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When I started going to gym, it happened that I had chest+shoulders+biceps day, back+triceps day and legs day. But I've heard many times that people tend to do chest+triceps because triceps works during bench press and the same for back+biceps during pull-ups. I tried doing triceps after chest and were able to do fewer reps(on dips) and less weight/reps on crossover triceps. So, is it really good to combine chest with triceps, even if weights decrease?

  • Were you doing dips after bench press or something like that? Then it's not strange that you're managing to do fewer reps, and not necessarily bad. If you're doing bench press on your non-triceps day, you're not really doing clean splits since you're doing triceps multiple times per week, so it's more like whole-body workouts. – Mårten Aug 5 '15 at 6:21
  • @Mårten yes after bench, incline bench and crossover chest, what are pros and cons of r splits and whole-body workouts? – Herokiller Aug 5 '15 at 6:29
  • There is suprisingly little scientific studies done, but in practice, body builders tend to do splits while power lifters and other strength-focused people tend to do whole body workouts, probably because splits lets you do more isolation exercises while many power lifting exercises use such a large part of the body that they don't really fit into a split regimen. Also, many body builders workout more than 3 times per week which requires you to split if you don't want to workout a muscle two days in a row. – Mårten Aug 5 '15 at 8:58
  • @Mårten isn't doing splits in this case result in overall reps with lesser weight while doing more sets, which is more resistance training? – Herokiller Aug 6 '15 at 3:24
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Well, I would ask you this simple question : What is the point of your training ?

Is it doing as many reps as possible, or is it building more muscle ?

I would guess the second one is your concern. In that regard, what you are looking for is destroying you muscle fibers in order for your body to overcompensate for your losses.

Remember this :

When it comes to building muscle, weight is a mean to the end, not the end in itself.

So obvioulsy, you will be able to do less reps, and that is a good thing. Most bodybuilders don't care about the weight they are pushing, as long as they feel it stresses their muscle enough.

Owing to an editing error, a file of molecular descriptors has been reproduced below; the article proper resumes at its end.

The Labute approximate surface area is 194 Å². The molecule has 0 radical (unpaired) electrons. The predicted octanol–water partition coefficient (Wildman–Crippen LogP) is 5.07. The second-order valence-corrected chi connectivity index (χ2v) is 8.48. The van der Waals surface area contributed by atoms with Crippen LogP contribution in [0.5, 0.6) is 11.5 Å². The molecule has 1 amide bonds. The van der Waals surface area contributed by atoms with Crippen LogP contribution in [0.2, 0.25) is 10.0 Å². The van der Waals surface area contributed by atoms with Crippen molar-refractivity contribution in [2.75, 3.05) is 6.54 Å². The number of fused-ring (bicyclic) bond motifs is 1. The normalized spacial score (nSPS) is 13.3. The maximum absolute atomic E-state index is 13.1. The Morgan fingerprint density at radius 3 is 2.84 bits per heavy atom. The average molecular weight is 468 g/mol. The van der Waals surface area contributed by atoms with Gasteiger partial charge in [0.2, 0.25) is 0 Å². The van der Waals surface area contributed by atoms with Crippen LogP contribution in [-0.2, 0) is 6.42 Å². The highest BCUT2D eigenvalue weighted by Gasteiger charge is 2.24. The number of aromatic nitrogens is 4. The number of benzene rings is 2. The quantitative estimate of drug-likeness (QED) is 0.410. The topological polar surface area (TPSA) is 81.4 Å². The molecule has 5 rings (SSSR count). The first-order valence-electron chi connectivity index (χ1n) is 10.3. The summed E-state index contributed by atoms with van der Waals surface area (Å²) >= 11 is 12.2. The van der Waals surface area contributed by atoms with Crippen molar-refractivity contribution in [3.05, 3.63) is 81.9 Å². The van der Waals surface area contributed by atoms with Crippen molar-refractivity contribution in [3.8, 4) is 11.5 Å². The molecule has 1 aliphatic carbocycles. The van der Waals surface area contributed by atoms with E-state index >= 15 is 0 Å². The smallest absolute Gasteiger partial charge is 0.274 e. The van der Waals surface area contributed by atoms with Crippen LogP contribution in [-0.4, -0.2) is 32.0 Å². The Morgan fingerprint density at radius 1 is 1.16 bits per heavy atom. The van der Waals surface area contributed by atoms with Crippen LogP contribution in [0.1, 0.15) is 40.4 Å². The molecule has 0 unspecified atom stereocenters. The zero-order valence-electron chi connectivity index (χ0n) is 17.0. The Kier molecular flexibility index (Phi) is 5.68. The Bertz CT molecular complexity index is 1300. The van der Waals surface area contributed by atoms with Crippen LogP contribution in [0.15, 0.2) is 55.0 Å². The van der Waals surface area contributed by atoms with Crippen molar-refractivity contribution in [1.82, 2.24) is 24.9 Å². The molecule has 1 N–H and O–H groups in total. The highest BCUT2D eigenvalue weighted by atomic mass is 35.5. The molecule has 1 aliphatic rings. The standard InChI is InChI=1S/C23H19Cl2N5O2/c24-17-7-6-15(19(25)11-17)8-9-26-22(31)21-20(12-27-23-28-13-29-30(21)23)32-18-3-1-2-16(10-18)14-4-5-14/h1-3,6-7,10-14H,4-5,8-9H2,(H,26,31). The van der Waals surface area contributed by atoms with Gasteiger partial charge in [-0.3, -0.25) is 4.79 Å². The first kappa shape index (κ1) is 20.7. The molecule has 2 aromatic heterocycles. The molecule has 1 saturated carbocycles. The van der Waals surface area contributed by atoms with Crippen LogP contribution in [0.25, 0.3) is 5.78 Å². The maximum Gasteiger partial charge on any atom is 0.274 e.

When you are really tired at the end of your workout, it is normal - and a good thing - to be able to push way less. A good example would be doing drops Sets.

That is why a split makes a lot of sense.

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What I would tell you is that for upper body, chest, shoulders, and triceps usually work together(bench press, dips, push ups, shoulder press, chest press, tricep dumbbell bench press(see bodybuilding.com)...) well back and biceps usually also work together(pull ups, lat pull downs, curls, rows, chin ups, iso row, etc.) Legs and abs are a different category, but to answer your question, yes, chest and triceps should be worked on the same days.

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I'm not very sure it's good cause you don't get the most out of it. If you can train at a better rate when doing triceps and chest separately why not? And bench-press does make the triceps work as you push the weight up.

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Yes, chest and triceps have to be worked on the same day, due to the fact that nearly every chest exercise works the triceps, too. The same law applies for the back and biceps. Imagine a robber walking into a bank without a gun. There is no robbery, because there is a missing link, the gun. Trying to rob a bank with no weapon is like trying to work your chest without your triceps. You need to do both to have a successful workout.

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  • How about those robbers that strap bombs on themselves? Or those that slip notes to cashiers? :) – Kneel-Before-ZOD Sep 6 '15 at 8:24

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